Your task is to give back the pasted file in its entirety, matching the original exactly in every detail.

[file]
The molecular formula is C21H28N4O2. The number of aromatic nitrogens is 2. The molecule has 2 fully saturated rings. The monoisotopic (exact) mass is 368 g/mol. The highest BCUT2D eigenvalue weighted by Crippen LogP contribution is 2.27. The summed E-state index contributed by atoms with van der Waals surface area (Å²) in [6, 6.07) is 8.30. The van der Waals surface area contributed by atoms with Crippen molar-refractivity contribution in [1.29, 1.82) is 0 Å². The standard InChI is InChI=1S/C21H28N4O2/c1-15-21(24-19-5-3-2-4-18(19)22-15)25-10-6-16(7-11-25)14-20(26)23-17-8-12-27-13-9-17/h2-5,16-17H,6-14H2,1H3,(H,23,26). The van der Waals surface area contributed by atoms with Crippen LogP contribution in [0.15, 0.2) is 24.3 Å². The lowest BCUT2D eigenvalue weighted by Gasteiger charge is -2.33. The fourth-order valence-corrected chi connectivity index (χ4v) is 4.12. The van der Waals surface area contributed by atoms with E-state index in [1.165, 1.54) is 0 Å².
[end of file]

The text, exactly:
The molecular formula is C21H28N4O2. The number of aromatic nitrogens is 2. The molecule has 2 fully saturated rings. The monoisotopic (exact) mass is 368 g/mol. The highest BCUT2D eigenvalue weighted by Crippen LogP contribution is 2.27. The summed E-state index contributed by atoms with van der Waals surface area (Å²) in [6, 6.07) is 8.30. The van der Waals surface area contributed by atoms with Crippen molar-refractivity contribution in [1.29, 1.82) is 0 Å². The standard InChI is InChI=1S/C21H28N4O2/c1-15-21(24-19-5-3-2-4-18(19)22-15)25-10-6-16(7-11-25)14-20(26)23-17-8-12-27-13-9-17/h2-5,16-17H,6-14H2,1H3,(H,23,26). The van der Waals surface area contributed by atoms with Crippen LogP contribution in [0.15, 0.2) is 24.3 Å². The lowest BCUT2D eigenvalue weighted by Gasteiger charge is -2.33. The fourth-order valence-corrected chi connectivity index (χ4v) is 4.12. The van der Waals surface area contributed by atoms with E-state index in [1.165, 1.54) is 0 Å².